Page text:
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Armorpoxy

Postby Sierrajack » Tue Jan 30, 2007 10:52 am

Hey, I certainly don't mind if you "hijacked" the Armorpoxy thread - no problem. I guess if I throw out a question or proposal that I'll get a good educated answer from those in the know. I've picked up some very good info here and I can't knock experience. So thanks for your input, I now know what products to use. This is my first TD build and I want to do it right - now if you were building a stock car - hey, I got the answers.
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Postby Steve_Cox » Tue Jan 30, 2007 8:50 pm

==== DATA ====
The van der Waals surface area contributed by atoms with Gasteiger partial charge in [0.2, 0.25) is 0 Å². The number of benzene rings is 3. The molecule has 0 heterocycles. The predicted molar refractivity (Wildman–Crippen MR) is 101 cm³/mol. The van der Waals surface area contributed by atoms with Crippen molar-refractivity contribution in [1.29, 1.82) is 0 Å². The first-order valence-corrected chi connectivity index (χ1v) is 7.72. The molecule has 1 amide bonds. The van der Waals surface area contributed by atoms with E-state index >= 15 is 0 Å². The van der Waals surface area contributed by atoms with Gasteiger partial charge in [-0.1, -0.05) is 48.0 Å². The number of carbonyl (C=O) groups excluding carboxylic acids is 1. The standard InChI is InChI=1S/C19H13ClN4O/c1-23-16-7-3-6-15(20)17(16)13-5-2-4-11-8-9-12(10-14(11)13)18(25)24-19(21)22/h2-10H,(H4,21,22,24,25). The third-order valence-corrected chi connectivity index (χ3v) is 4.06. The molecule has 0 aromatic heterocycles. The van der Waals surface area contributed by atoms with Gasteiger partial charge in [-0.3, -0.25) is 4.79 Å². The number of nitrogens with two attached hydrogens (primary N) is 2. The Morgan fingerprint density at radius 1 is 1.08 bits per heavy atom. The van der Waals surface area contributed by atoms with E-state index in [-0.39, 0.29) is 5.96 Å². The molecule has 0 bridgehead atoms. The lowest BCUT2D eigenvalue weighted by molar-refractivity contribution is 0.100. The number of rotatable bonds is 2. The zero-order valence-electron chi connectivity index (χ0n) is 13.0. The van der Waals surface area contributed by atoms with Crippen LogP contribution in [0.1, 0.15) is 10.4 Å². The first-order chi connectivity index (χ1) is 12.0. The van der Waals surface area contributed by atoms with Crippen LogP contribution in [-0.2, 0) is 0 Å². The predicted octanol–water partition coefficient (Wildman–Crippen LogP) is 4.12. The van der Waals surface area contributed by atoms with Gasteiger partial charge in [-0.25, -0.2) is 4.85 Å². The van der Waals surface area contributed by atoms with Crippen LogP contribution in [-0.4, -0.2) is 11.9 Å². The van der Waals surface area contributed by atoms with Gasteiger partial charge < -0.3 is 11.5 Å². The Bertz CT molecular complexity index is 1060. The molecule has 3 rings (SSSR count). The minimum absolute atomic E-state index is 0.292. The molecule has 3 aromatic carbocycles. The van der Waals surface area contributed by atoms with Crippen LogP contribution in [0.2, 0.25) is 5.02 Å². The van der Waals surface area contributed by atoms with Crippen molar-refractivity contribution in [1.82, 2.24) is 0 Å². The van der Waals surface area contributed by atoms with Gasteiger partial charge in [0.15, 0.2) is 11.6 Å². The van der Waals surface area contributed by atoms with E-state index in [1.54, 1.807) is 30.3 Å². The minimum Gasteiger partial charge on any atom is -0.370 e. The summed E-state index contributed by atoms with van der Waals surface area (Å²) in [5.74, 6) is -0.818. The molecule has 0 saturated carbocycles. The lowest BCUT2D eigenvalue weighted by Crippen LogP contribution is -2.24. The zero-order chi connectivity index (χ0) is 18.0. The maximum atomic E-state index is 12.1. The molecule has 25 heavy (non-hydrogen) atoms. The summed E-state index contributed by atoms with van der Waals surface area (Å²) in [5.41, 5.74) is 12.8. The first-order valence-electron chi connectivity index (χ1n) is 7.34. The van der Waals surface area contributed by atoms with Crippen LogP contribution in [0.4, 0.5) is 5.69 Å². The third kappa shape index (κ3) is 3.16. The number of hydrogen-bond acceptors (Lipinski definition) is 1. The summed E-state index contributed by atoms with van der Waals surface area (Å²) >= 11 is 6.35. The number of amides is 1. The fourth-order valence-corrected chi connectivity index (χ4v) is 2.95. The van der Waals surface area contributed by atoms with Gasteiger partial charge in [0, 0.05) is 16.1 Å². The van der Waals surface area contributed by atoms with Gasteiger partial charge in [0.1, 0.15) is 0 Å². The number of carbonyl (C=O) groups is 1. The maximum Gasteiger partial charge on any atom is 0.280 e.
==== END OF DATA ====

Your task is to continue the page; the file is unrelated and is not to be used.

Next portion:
Jack,

You have to be careful where you get your "experienced" answers from. I brush painted a '54 chevy pickup one time. :lol:
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Postby surveytech » Wed Jan 31, 2007 11:39 am

Steve_Cox wrote:Jack,

You have to be careful where you get your "experienced" answers from. I brush painted a '54 chevy pickup one time. :lol:


Did it match the shirt in your avatar?

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Postby Steve_Cox » Wed Jan 31, 2007 6:01 pm

surveytech wrote:
Steve_Cox wrote:Jack,

You have to be careful where you get your "experienced" answers from. I brush painted a '54 chevy pickup one time. :lol:


Did it match the shirt in your avatar?

.


No the truck was a flat black primer. The 64 Volks bus was more like the shirt. Thanks for asking.